Today, after the U.S. House of Representatives voted 221-198 to narrowly approve a bill that would potentially leave students worse off than if the interest rate were allowed to double on July 1st with the Congressional Budget Office projecting that the rate would rise to 7.7 percent, U.S. Senator Jack Reed (D-RI) issued the following statement:
"Congressional Republicans have pledged to never ask corporations and millionaires to help reduce the deficit, but are more than willing to ask middle-class students to sacrifice. Today's vote was a cynical and misguided attempt by House Republican leaders to pay lip service to the student loan issue that would actually cost America's students and working families more in the long run.
"Instead of raising interest rates on families struggling to pay for college, Congress should close costly special interest tax loopholes. In the short term, Senator Harkin and I have put forth a fully paid for plan to protect taxpayers and keep student loan interest rates affordable while ending wasteful subsidies for oil companies and reducing the amount of taxes lost to tax havens.
"I have also introduced the Responsible Student Loan Solutions Act, a fiscally-responsible approach to making our financial aid system more effective, affordable, and sustainable in the long term. The student loan interest rate offered by the government shouldn't be needlessly high, it should be based on actual costs. Some who claim it is important to avoid burdening our children and grandchildren with national debt are all too willing to bury these young people in student debt."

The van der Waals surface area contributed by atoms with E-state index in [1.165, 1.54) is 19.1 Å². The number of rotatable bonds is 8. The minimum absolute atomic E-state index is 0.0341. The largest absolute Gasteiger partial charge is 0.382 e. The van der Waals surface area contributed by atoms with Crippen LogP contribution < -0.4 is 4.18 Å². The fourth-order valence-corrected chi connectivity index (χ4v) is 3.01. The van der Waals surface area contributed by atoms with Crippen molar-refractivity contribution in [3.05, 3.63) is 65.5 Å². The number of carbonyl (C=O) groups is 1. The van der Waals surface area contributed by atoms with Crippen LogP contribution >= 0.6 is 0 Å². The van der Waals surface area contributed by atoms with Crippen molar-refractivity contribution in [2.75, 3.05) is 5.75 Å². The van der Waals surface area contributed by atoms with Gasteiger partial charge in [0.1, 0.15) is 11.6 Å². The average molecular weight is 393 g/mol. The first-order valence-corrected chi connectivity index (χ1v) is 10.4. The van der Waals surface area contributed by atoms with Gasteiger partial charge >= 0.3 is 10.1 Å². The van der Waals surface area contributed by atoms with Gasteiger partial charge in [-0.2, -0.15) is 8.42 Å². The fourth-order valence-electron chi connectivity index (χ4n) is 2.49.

SUMMARY: Responsible Student Loan Solutions Act of 2013
The federal government provides subsidized student loans to increase the number of Americans who can attain college degrees -- not to generate revenue. Instead of setting a numerical rate in law, the Responsible Student Loan Solutions Act will set interest rates based on the actual costs of operating the student loan programs.
The Responsible Student Loan Solutions Act will help strengthen the economy, protect taxpayers, and ease the burden of student debt on families by:
Offering adjustable rate loans for student and parents with a cap on the maximum interest rate that could be charged to protect borrowers during periods of high interest rates. Interest rates for need-based, subsidized loans will be capped at 6.8 percent. Rates for unsubsidized and parent loans will be capped at 8.25 percent.
Setting the annual rate based on the 91-day Treasury bill, plus a percentage determined by the Secretary of Education to cover program administration and borrower benefits. The Secretary must set the rate so that the student loan programs are revenue neutral.
Correcting an inequity for undergraduate students who qualify for subsidized loans. Currently, a dependent undergraduate student can borrow up to $31,000 total. However, the maximum amount that can be subsidized is $23,000, which means that needy students often have to resort to more expensive unsubsidized loans to finance a part or the remainder of their education costs. The bill allows borrowers with financial need to have up to the full loan limit in the lower cost program.
Allowing borrowers who are stuck with high fixed-rate federal student loans to refinance those loans into the new variable rate loan with a cap. Unsubsidized loans currently carry at 6.8 percent fixed rate. PLUS loans made under the old bank-based program carry a rate fixed of 8.5 percent. PLUS loans made through the Federal Direct Loan program carry a fixed rate of 7.9 percent.